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What Are the Different Types of Saw Blades?

You just bought a new saw, and you’re eager to get started on your project. But before cutting, you need to know which type of saw blade to use.

There are many different types of saw blades, each designed for a specific purpose. Let’s review some of the most common types of saw blades to make the best decision for your project.

Rip Saw Blade

One of the most common saw blades is the rip saw blade. This blade has a very sharp tooth that cuts on the upstroke, and a wide body that helps keep the edge from binding to the wood. The rip saw blades work by cutting along the wood grain.

Crosscut Saw Blade

A crosscut saw blade is the opposite of a rip saw blade. This blade cuts on the downstroke and a narrower body to keep the blade from binding. Crosscut saw blades work by cutting across the grain of the wood.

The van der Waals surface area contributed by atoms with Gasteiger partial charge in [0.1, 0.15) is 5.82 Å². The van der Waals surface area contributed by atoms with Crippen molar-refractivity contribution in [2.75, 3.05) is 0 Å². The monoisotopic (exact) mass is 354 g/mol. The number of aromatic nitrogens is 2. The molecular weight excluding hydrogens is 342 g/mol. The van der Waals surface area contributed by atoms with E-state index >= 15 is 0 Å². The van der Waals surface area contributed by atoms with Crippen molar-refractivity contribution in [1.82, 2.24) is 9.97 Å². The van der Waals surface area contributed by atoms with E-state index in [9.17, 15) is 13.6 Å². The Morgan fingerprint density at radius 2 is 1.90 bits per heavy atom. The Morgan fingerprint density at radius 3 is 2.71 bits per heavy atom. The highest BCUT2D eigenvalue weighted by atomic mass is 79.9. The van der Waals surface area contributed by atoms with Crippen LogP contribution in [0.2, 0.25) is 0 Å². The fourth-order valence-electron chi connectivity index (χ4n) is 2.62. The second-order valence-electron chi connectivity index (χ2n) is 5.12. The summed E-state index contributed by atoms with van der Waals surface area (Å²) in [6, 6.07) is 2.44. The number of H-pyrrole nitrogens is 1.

General-Purpose Saw Blade

The general-purpose saw blade is an excellent all-purpose blade for rip cuts and crosscuts. The general-purpose saw blade has a tooth that cuts on the upstroke and the downstroke and a body that is between the rip saw blade and the crosscut saw blade.

Band Saw Blade

The band saw blade is a continuous loop of metal used on a band saw. It is available in many sizes, but the most common is 1/2 inch. The band saw blade is also available in different tooth configurations, but the most common type is the regular tooth band saw blade.

Specialty Saw Blades

Many specialty saw blades work best for specific purposes. Some of these specialty saw blades include the following:

  • Circular saw blade
  • Miter saw blade
  • Table saw blade
  • Jigsaw blade

Each of these specialty blades works well for a specific type of saw and a particular type of cut. 

Understanding the different types of saw blades will help you make the best project decision. Be sure to select the blade best suited for the material you are working with and the type of cut you need to make.

Whether you’re a beginner or a seasoned pro, having the right blade for your saw is essential to getting the job done right.

This post contains affiliate links. Affiliate disclosure: As an Amazon Associate, we may earn commissions from qualifying purchases from Amazon.com and other Amazon websites.

Written by Logan Voss

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